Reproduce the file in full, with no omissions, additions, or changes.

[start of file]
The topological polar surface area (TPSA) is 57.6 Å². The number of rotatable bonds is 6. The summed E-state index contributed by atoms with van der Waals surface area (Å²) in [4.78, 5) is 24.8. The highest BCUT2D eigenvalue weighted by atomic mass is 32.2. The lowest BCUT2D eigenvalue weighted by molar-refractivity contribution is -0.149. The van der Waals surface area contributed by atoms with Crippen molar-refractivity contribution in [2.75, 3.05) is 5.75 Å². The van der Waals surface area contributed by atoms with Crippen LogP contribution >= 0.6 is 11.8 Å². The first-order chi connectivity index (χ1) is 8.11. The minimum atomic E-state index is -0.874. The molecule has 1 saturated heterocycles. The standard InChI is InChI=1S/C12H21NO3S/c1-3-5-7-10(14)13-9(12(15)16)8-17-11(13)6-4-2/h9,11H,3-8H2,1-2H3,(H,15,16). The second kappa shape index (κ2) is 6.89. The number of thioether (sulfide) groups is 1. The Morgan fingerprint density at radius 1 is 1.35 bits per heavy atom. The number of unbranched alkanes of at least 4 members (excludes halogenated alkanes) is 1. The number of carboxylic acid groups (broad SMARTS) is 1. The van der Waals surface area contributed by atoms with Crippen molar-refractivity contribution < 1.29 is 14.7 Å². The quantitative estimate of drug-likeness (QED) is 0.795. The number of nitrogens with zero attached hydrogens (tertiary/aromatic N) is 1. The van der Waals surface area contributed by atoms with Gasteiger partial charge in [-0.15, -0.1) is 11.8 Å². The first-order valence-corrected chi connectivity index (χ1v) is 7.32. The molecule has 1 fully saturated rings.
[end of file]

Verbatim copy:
The topological polar surface area (TPSA) is 57.6 Å². The number of rotatable bonds is 6. The summed E-state index contributed by atoms with van der Waals surface area (Å²) in [4.78, 5) is 24.8. The highest BCUT2D eigenvalue weighted by atomic mass is 32.2. The lowest BCUT2D eigenvalue weighted by molar-refractivity contribution is -0.149. The van der Waals surface area contributed by atoms with Crippen molar-refractivity contribution in [2.75, 3.05) is 5.75 Å². The van der Waals surface area contributed by atoms with Crippen LogP contribution >= 0.6 is 11.8 Å². The first-order chi connectivity index (χ1) is 8.11. The minimum atomic E-state index is -0.874. The molecule has 1 saturated heterocycles. The standard InChI is InChI=1S/C12H21NO3S/c1-3-5-7-10(14)13-9(12(15)16)8-17-11(13)6-4-2/h9,11H,3-8H2,1-2H3,(H,15,16). The second kappa shape index (κ2) is 6.89. The number of thioether (sulfide) groups is 1. The Morgan fingerprint density at radius 1 is 1.35 bits per heavy atom. The number of unbranched alkanes of at least 4 members (excludes halogenated alkanes) is 1. The number of carboxylic acid groups (broad SMARTS) is 1. The van der Waals surface area contributed by atoms with Crippen molar-refractivity contribution < 1.29 is 14.7 Å². The quantitative estimate of drug-likeness (QED) is 0.795. The number of nitrogens with zero attached hydrogens (tertiary/aromatic N) is 1. The van der Waals surface area contributed by atoms with Gasteiger partial charge in [-0.15, -0.1) is 11.8 Å². The first-order valence-corrected chi connectivity index (χ1v) is 7.32. The molecule has 1 fully saturated rings.